On DVD: The White Ribbon

Michael Haneke's The White Ribbon (Das Weisse Band) is an intensely creepy portrait of a sick society - a rural village whose rotten core presages Germany's darkest hour. In the months immediately before the outbreak of World War I, a village at the center of a relatively prosperous baronial fiefdom grapples with felonious pranks, hidden incest, and deadly accidents, all of which baffle the community's leaders. As these minor disasters accrue, all signs slowly point in a direction that the village elders are unwilling to confront. By the film's end, there is a distinct suggestion that the village is a microcosmic representation of the rise of an evil generation in Germany, a generation born out of a misplaced trust in the outmoded mores of a decrepit social structure. Parents who believe in tenant farming, puritanical religious practice, and corporal punishment raise a crop of quietly vicious children who seem to be conspirators in an unknown plot to destroy the town, or worse.

The way that Haneke paces The White Ribbon, the way that characters are introduced "in action," with hardly a hint of expository dialogue, and his patient, sturdy camerawork suggest a director who has taken all of the lessons of Alfred Hitchcock and improved upon them. This is most noticeably achieved through a great confidence in actors; Haneke allows his amazing cast to shape characters that are remarkably diverse in their personalities. The slowness of The White Ribbon is counterbalanced by its unusual tension - the sense that something horrendous is afoot. Yet this is not once borne out through shock tactics, grotesque visuals, or acts of violence. Little of the horror that lurks beneath the film's surface is conveyed in simple visual terms. The insidious creeping evil is instead "discovered" as characters experience moments of seemingly minor revelation, or happen upon an incident that might otherwise be of little consequence. The aggregation of these things, however, amounts to a bone-chilling chain of evidence that threatens to rot the village from the inside out.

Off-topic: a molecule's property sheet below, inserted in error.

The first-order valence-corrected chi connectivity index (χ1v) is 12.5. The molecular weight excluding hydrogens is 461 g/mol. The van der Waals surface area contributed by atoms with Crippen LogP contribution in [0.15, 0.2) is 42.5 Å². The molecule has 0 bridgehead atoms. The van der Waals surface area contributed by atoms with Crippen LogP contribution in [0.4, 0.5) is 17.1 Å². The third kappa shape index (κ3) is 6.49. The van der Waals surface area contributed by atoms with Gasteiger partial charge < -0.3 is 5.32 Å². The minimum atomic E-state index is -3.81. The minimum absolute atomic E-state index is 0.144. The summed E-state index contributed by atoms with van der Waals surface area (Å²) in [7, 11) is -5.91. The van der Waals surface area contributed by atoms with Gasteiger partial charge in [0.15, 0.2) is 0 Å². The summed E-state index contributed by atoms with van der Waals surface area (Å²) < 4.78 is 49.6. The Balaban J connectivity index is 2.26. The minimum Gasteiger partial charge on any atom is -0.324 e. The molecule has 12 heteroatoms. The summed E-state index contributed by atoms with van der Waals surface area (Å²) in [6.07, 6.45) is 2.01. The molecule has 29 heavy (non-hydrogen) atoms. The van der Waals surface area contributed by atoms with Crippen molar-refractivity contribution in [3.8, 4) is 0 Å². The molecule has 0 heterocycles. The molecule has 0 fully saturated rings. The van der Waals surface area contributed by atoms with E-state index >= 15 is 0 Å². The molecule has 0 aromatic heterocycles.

High-contrast black-and-white photography by Christian Berger helps portray this early twentieth century village as a place that is, in a way, outside of time. The location is fictional, and the visual style allows the story to play out in a way not overly beholden to a specific setting. The film is captured in long, static shots. There are few cuts, and composition is a far more prominent feature of the visual style than in most films.

The cast is uniformly excellent. As the schoolteacher, Christian Friedel lends a youthful, earnest energy as one of the few people in the village whose intentions appear genuinely honorable. Rainer Bock plays the doctor, whose riding accident sets the story in motion; he is one of the most memorably despicable characters in recent cinema. Also outstanding is Burghart Klau├čner as the village pastor, a fearsomely committed zealot who forces one of his sons to admit to masturbation and punishes him by having his hands tied to his bed frame while he sleeps.

The White Ribbon succeeds as an anthropological investigation and an unorthodox mystery. There is also room for subtle political allegory amid the frightening mood. However one might wish to categorize it, it's a film that operates at the highest levels of cinematic storytelling and technical mastery. 

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